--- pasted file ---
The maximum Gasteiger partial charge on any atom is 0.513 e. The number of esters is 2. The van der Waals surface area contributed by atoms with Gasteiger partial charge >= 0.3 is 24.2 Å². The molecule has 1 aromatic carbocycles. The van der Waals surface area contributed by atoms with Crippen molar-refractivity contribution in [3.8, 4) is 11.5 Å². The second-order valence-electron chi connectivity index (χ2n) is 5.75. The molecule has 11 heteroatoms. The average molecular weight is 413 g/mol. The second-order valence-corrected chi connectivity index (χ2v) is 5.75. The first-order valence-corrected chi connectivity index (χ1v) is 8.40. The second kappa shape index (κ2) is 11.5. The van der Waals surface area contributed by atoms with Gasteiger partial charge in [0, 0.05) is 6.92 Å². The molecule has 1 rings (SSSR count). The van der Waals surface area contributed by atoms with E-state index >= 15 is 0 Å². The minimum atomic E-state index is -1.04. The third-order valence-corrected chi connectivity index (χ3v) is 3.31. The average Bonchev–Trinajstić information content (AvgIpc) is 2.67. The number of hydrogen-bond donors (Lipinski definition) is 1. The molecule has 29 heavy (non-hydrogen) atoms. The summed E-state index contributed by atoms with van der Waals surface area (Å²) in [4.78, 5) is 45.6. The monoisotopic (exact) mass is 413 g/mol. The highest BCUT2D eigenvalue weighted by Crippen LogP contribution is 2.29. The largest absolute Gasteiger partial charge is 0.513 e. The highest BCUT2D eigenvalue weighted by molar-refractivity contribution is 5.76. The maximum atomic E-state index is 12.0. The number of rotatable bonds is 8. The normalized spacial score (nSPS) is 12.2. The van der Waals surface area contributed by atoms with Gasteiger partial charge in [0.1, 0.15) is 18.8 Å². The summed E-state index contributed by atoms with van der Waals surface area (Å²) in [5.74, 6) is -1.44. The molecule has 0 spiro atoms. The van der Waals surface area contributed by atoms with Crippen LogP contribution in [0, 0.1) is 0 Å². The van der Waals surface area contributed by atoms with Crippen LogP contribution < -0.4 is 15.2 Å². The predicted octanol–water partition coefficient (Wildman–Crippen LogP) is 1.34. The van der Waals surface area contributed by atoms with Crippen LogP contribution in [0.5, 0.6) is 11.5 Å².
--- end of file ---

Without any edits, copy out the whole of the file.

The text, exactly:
The maximum Gasteiger partial charge on any atom is 0.513 e. The number of esters is 2. The van der Waals surface area contributed by atoms with Gasteiger partial charge >= 0.3 is 24.2 Å². The molecule has 1 aromatic carbocycles. The van der Waals surface area contributed by atoms with Crippen molar-refractivity contribution in [3.8, 4) is 11.5 Å². The second-order valence-electron chi connectivity index (χ2n) is 5.75. The molecule has 11 heteroatoms. The average molecular weight is 413 g/mol. The second-order valence-corrected chi connectivity index (χ2v) is 5.75. The first-order valence-corrected chi connectivity index (χ1v) is 8.40. The second kappa shape index (κ2) is 11.5. The van der Waals surface area contributed by atoms with Gasteiger partial charge in [0, 0.05) is 6.92 Å². The molecule has 1 rings (SSSR count). The van der Waals surface area contributed by atoms with E-state index >= 15 is 0 Å². The minimum atomic E-state index is -1.04. The third-order valence-corrected chi connectivity index (χ3v) is 3.31. The average Bonchev–Trinajstić information content (AvgIpc) is 2.67. The number of hydrogen-bond donors (Lipinski definition) is 1. The molecule has 29 heavy (non-hydrogen) atoms. The summed E-state index contributed by atoms with van der Waals surface area (Å²) in [4.78, 5) is 45.6. The monoisotopic (exact) mass is 413 g/mol. The highest BCUT2D eigenvalue weighted by Crippen LogP contribution is 2.29. The largest absolute Gasteiger partial charge is 0.513 e. The highest BCUT2D eigenvalue weighted by molar-refractivity contribution is 5.76. The maximum atomic E-state index is 12.0. The number of rotatable bonds is 8. The normalized spacial score (nSPS) is 12.2. The van der Waals surface area contributed by atoms with Gasteiger partial charge in [0.1, 0.15) is 18.8 Å². The summed E-state index contributed by atoms with van der Waals surface area (Å²) in [5.74, 6) is -1.44. The molecule has 0 spiro atoms. The van der Waals surface area contributed by atoms with Crippen LogP contribution in [0, 0.1) is 0 Å². The van der Waals surface area contributed by atoms with Crippen LogP contribution < -0.4 is 15.2 Å². The predicted octanol–water partition coefficient (Wildman–Crippen LogP) is 1.34. The van der Waals surface area contributed by atoms with Crippen LogP contribution in [0.5, 0.6) is 11.5 Å².